Published: September 21, 2021
Review by Greg Smith
NEW YORK CITY- There was an allure to David Killen’s September 12 sale, found somewhere between the near-uniform $200/300 estimates, the mix of consignors and the sheer force of watching a sleeper lot take off like a phoenix rising.
Had you read the stories leading up to the sale, Killen was offering the estate of Jeannie Trezevant, a New York City teacher who had collected art by Black American artists, among them Alvin Hollingsworth, Elizabeth Catlett and Romare Bearden. There were 16 works by Hollingsworth in the sale, led by 12 original paintings in a variety of mediums. Selling for $4,200 was “The Prophet,” a 24-by-36-inch painting. A Black figure towers in the foreground over a town seen off in the distance. In a 1971 Ebony magazine interview, Hollingsworth said, “I have always felt that Christ was a Black man,” and said the subject represented a “philosophical symbol of any of the modern prophets who have been trying to show us the right way. To me, Malcolm X and Martin Luther King are such prophets.” A gouache/collage of with a prophet scene sold for $2,125. A $2,400 result was made for “Trip,” a 12-by-16-inch painting. Its original price at the Harbor Gallery in Long Island was $175.
Romare Bearden was led at $3,600 by “The Family,” a circa 1970 signed lithograph. Both Hollingsworth and Bearden were members of the artist group Spiral. “On The Subway,” a 1986 lithograph by Elizabeth Catlett would sell for $1,920.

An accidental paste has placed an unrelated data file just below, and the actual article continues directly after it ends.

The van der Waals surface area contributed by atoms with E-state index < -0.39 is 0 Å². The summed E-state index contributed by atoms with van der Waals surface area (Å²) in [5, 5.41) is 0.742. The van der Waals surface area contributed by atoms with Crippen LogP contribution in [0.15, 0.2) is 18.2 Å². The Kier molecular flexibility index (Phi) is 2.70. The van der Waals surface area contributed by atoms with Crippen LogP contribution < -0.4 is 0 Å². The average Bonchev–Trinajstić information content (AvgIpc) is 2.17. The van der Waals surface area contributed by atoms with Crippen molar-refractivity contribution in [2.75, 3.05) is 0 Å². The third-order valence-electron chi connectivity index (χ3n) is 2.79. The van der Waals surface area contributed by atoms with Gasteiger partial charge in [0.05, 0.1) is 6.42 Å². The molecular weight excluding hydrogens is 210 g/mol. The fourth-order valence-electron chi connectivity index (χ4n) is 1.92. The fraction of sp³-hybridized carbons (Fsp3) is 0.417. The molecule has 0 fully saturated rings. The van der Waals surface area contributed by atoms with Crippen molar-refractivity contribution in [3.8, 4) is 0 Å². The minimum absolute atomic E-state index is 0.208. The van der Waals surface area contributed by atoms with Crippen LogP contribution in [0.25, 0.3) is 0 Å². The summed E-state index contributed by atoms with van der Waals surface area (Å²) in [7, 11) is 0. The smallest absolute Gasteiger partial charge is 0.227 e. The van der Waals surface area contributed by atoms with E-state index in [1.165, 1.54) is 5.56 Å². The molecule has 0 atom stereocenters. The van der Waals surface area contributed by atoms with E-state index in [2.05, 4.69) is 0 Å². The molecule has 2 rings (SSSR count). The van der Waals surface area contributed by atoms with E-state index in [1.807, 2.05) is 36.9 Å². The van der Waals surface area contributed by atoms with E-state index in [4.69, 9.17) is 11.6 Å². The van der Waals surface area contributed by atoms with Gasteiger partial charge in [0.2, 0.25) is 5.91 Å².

In order to show its scale, Killen makes a cameo in the catalog holding a large Chinese Sang de Boeuf vase. He holds the Eighteenth or Nineteenth Century example in two hands to support the weight of the 20½-inch-tall vase as he wears a prophetic smile across his face. It came from the estate of Morristown, N.J., collector Daniel Collins, who owned it for at least five decades. The smile came to bear when the vase sold for $28,800. The auction house said it was one of the largest examples of its kind to come to auction in some time.
Rising to $4,920 was a wood veneered cabinet made by Art Deco designer Leon Jallot, circa 1925. The example was signed on the bottom and came with old Sotheby’s arcade stickers. It came from the estate of fashion photographer and antiques dealer Roger Prigent, who owned Malmaison on New York City’s Upper East Side.
All prices reported include buyer’s premium. For more information, www.davidkillengallery.com or 646-590-2788.
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